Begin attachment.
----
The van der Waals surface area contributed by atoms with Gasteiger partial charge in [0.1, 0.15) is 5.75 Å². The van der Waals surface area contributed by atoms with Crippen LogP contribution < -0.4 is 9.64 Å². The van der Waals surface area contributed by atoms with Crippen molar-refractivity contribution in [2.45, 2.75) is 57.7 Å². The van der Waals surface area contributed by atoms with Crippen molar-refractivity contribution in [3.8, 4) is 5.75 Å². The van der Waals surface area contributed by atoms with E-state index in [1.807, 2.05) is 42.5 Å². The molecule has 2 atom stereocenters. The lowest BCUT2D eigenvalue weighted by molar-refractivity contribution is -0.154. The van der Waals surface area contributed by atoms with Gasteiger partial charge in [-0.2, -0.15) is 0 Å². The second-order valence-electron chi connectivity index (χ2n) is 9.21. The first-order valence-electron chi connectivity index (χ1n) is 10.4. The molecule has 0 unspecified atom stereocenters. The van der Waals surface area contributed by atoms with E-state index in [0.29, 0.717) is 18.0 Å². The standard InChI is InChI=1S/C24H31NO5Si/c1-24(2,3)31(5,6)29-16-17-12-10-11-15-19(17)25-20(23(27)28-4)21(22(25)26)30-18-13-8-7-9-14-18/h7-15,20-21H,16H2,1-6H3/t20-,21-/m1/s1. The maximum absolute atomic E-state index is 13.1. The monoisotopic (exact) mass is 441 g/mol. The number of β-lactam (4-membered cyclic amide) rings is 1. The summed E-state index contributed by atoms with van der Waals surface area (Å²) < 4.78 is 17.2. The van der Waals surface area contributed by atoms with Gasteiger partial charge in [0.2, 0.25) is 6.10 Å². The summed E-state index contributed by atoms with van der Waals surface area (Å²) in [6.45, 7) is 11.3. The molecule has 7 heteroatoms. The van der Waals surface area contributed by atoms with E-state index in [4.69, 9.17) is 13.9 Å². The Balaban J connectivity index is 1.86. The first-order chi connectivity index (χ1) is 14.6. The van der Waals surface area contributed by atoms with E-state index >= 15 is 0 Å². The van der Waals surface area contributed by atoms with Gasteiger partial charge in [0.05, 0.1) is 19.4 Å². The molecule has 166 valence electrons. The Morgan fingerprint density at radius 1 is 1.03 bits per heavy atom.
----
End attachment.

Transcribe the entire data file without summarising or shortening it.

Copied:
The van der Waals surface area contributed by atoms with Gasteiger partial charge in [0.1, 0.15) is 5.75 Å². The van der Waals surface area contributed by atoms with Crippen LogP contribution < -0.4 is 9.64 Å². The van der Waals surface area contributed by atoms with Crippen molar-refractivity contribution in [2.45, 2.75) is 57.7 Å². The van der Waals surface area contributed by atoms with Crippen molar-refractivity contribution in [3.8, 4) is 5.75 Å². The van der Waals surface area contributed by atoms with E-state index in [1.807, 2.05) is 42.5 Å². The molecule has 2 atom stereocenters. The lowest BCUT2D eigenvalue weighted by molar-refractivity contribution is -0.154. The van der Waals surface area contributed by atoms with Gasteiger partial charge in [-0.2, -0.15) is 0 Å². The second-order valence-electron chi connectivity index (χ2n) is 9.21. The first-order valence-electron chi connectivity index (χ1n) is 10.4. The molecule has 0 unspecified atom stereocenters. The van der Waals surface area contributed by atoms with E-state index in [0.29, 0.717) is 18.0 Å². The standard InChI is InChI=1S/C24H31NO5Si/c1-24(2,3)31(5,6)29-16-17-12-10-11-15-19(17)25-20(23(27)28-4)21(22(25)26)30-18-13-8-7-9-14-18/h7-15,20-21H,16H2,1-6H3/t20-,21-/m1/s1. The maximum absolute atomic E-state index is 13.1. The monoisotopic (exact) mass is 441 g/mol. The number of β-lactam (4-membered cyclic amide) rings is 1. The summed E-state index contributed by atoms with van der Waals surface area (Å²) < 4.78 is 17.2. The van der Waals surface area contributed by atoms with Gasteiger partial charge in [0.2, 0.25) is 6.10 Å². The summed E-state index contributed by atoms with van der Waals surface area (Å²) in [6.45, 7) is 11.3. The molecule has 7 heteroatoms. The van der Waals surface area contributed by atoms with E-state index in [4.69, 9.17) is 13.9 Å². The Balaban J connectivity index is 1.86. The first-order chi connectivity index (χ1) is 14.6. The van der Waals surface area contributed by atoms with E-state index >= 15 is 0 Å². The van der Waals surface area contributed by atoms with Gasteiger partial charge in [0.05, 0.1) is 19.4 Å². The molecule has 166 valence electrons. The Morgan fingerprint density at radius 1 is 1.03 bits per heavy atom.